El Rojito/Refill It!

A network of cafes in Hamburg hopes to cut down on the billions of disposable cups Germans throw out each year.

Hamburg is serious about cutting its caffeine-related waste: Earlier this year it banned environmentally disastrous coffee pods from government buildings, and now it has pioneered a system for reusable to-go coffee cups that don’t end up in the trash after just one short use.

It works like this: customers pay €1.50 (about $1.63) to obtain a black “Refill It!” cup made from biodegradable, plant-based lignin. They fill it up with the beverage of their choice at one of 11 cafes participating in the program. When it’s empty, they can fill it up again or return it to any shop in the network, where it gets rinsed — and where they get their money back. If you’re squeamish, there’s an option to buy your own fitted lid, so you don’t have to worry about where the rim of the shared mug has been.

The program, which launched earlier this month, is meant to reduce the 320,000 disposable coffee cups trashed every hour in Germany. Last year environmentalists proposed taxing disposable cups so more people would bring reusable ones, but that effort failed in part due to opposition from the German coffee lobby. “It claimed that if consumers refilled multi-use mugs then this would lead to ‘hygiene problems,’” reports DW. “Germs would accumulate around coffee dispensers, it said.”

El Rojito/Refill It!

About the Author

Most Popular

  1. A photo of a Google employee on a bicycle.
    Equity

    How Far Will Google’s Billion-Dollar Bay Area Housing Plan Go?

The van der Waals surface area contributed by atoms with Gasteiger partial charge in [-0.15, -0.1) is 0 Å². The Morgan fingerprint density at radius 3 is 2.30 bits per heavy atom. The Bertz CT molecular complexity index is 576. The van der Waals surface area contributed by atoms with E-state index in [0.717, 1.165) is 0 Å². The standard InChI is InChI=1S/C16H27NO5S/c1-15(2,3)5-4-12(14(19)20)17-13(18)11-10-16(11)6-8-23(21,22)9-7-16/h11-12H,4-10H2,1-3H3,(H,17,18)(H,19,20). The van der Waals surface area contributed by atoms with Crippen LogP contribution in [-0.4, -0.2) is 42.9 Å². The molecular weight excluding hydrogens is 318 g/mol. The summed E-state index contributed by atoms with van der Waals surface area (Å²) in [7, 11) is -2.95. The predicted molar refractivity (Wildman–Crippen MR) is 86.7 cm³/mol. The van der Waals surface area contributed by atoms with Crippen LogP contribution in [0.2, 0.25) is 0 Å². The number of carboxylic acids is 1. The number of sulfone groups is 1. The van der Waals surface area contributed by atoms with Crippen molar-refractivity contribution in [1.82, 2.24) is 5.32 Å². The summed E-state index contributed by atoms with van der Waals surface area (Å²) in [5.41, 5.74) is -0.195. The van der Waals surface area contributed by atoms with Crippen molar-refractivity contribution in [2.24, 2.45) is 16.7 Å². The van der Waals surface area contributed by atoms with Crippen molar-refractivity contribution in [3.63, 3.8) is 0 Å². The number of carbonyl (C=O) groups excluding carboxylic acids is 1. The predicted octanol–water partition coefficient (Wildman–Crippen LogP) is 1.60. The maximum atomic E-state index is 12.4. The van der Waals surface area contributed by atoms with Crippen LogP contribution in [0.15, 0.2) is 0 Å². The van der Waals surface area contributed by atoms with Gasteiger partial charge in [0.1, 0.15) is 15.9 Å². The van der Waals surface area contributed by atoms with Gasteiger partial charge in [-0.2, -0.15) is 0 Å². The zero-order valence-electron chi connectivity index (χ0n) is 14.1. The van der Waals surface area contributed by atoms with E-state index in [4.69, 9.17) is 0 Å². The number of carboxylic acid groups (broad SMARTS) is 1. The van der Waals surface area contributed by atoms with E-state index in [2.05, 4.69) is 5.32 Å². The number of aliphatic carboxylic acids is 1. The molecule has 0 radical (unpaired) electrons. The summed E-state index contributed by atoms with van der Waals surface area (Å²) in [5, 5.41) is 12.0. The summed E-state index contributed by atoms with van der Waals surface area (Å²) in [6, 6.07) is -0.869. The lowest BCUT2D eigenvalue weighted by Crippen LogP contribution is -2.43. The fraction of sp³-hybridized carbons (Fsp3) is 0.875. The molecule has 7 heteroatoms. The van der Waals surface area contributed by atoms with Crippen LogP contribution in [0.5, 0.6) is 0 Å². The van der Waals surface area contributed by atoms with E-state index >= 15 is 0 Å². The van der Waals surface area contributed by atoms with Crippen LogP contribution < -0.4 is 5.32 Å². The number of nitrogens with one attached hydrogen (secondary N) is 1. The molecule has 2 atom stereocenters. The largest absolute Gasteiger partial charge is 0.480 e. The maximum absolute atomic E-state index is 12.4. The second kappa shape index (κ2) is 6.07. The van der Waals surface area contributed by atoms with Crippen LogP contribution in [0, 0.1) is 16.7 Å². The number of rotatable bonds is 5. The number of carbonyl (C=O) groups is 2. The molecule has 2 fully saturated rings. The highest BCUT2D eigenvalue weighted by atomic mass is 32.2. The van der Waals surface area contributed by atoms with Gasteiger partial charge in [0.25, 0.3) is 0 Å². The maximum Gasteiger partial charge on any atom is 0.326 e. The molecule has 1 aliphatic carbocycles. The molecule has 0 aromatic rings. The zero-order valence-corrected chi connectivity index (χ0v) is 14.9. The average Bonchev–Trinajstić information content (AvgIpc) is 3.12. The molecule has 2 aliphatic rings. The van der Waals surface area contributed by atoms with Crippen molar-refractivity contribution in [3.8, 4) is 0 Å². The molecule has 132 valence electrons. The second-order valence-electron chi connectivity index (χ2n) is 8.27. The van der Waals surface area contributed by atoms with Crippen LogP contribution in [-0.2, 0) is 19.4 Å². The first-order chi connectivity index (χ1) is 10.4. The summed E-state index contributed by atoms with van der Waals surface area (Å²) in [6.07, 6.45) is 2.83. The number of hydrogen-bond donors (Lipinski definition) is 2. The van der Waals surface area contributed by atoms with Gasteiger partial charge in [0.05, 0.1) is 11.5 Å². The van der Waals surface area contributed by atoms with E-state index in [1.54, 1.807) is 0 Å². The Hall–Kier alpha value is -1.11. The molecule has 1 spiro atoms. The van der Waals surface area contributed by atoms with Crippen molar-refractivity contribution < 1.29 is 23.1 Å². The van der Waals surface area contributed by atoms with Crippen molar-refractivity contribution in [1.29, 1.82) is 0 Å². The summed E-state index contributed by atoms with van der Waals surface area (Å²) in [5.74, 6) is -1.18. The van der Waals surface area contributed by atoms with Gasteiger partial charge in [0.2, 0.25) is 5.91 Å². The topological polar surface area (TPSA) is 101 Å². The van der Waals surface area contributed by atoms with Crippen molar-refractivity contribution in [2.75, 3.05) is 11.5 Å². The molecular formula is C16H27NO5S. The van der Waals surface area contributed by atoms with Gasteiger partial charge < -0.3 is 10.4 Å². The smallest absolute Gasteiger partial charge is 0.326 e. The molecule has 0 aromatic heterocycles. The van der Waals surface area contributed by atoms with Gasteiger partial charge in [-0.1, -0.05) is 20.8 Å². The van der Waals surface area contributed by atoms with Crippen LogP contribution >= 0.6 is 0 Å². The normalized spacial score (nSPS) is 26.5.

The single largest commitment by a private employer to address the Bay Area’s acute affordable housing crisis is unique in its focus on land redevelopment.

  2. A person tapes an eviction notice to the door of an apartment.
    Equity

    Why Landlords File for Eviction (Hint: It’s Usually Not to Evict)

    Most of the time, a new study finds, landlords file for eviction because it tilts the power dynamic in their favor—not because they want to eject their tenants.

  3. Equity

    Berlin Will Freeze Rents for Five Years

    Local lawmakers agreed to one of Europe’s most radical rental laws, but it sets the stage for a battle with Germany’s national government.

  4. Environment

    Paris Wants to Grow ‘Urban Forests’ at Famous Landmarks

    The city plans to fill some small but treasured sites with trees—a climate strategy that may also change the way Paris frames its architectural heritage.

  5. A map showing the affordability of housing in the U.S.
    Equity

    Minimum Wage Still Can’t Pay For A Two-Bedroom Apartment Anywhere

    The 30th anniversary edition of the National Low Income Housing Coalition report, “Out of Reach,” shows that housing affordability is getting worse, not better.

×